Searing heat, a lightning fast track and a stellar start by Sweden's Carolina Kluft heralded the opening day of the 11th world championships on Saturday.
Tyson Gay and Asafa Powell raced through stifling Japanese temperatures to ease towards their much-anticipated 100m showdown.
Heptathlete Kluft recorded personal bests in the hurdles and high jump and Luke Kibet became the first Kenyan man to win the world marathon title in 20 years.
Gay, the fastest sprinter this year, and world record holder Powell cantered safely through to the second round of qualifying, both easing up at the end.
"I tried to run 10.2 or 10.3 but I couldn't run that slow," Gay quipped. "It's the fastest track I've ever run on," the American added after clocking 10.19.
Powell ran 10.34. There was a shock for Portugal's Francis Obikwelu, though, as the Athens Olympic silver medallist was disqualified for a false start.
Britain's Marlon Devonish was the quickest man in the first round, qualifying in 10.13.
While the track is proving fast, searing heat and sapping humidity produced the slowest men's marathon winner in 11 world championships.
Kibet took gold in 2 hours 15 minutes 59 seconds. The fastest
"I'm happy and I am proud to win the gold medal for my country," Kibet told reporters. "It's been a long time for Kenya .without the gold medal in marathon," he said after emulating compatriot Douglas Wakiihuri's 1987 feat.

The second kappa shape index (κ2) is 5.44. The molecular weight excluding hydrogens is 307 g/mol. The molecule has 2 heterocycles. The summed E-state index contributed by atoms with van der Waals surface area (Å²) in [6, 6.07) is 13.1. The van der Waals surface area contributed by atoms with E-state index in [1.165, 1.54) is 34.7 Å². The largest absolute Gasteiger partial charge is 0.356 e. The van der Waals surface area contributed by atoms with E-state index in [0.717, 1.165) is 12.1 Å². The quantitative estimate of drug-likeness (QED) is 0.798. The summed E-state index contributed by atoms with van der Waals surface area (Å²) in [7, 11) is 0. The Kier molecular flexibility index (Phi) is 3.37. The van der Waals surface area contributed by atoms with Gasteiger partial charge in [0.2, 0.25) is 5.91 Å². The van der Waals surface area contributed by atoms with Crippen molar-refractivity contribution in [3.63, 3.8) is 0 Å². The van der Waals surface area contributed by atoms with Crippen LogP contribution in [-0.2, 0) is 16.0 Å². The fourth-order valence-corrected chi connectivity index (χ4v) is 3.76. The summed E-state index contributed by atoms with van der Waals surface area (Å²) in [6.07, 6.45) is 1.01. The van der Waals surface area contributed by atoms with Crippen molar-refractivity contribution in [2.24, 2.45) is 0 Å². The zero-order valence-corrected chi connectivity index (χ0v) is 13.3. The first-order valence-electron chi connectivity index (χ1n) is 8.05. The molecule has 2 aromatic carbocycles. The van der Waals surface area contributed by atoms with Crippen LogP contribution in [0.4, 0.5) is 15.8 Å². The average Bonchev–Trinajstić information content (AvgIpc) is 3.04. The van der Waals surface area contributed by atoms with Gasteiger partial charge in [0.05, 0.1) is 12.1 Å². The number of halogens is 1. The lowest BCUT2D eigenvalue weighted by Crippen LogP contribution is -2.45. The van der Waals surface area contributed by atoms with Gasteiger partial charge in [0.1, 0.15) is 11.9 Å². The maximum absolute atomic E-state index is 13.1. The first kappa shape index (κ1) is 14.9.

The thermometer had already tipped 29 degrees Celsius at the 7am start and had climbed to 33 degrees by the finish.
Sweden's Kluft enjoyed her morning in the sunshine, taking her customary position at the top of the heptathlon leaderboard after two events.
Following a personal best of 1.95 metres in the high jump she skipped off the mat and wheeled around the field skipping and circling her arms.
Her 13.15 in the 100m hurdles was also a best and after two events she held a 51-point lead over Britain's Jessica Ennis.
Looking to extend her winning streak to 22 multi-event competitions, Kluft heads into the shot put and 200m on Saturday evening.
Two golds will be up for grabs during the session, the men's shot put and the women's 10,000 metres.
Tirunesh Dibaba, who made history two years ago in Helsinki by completing the world 5,000m and 10,000m double, should be the woman to beat.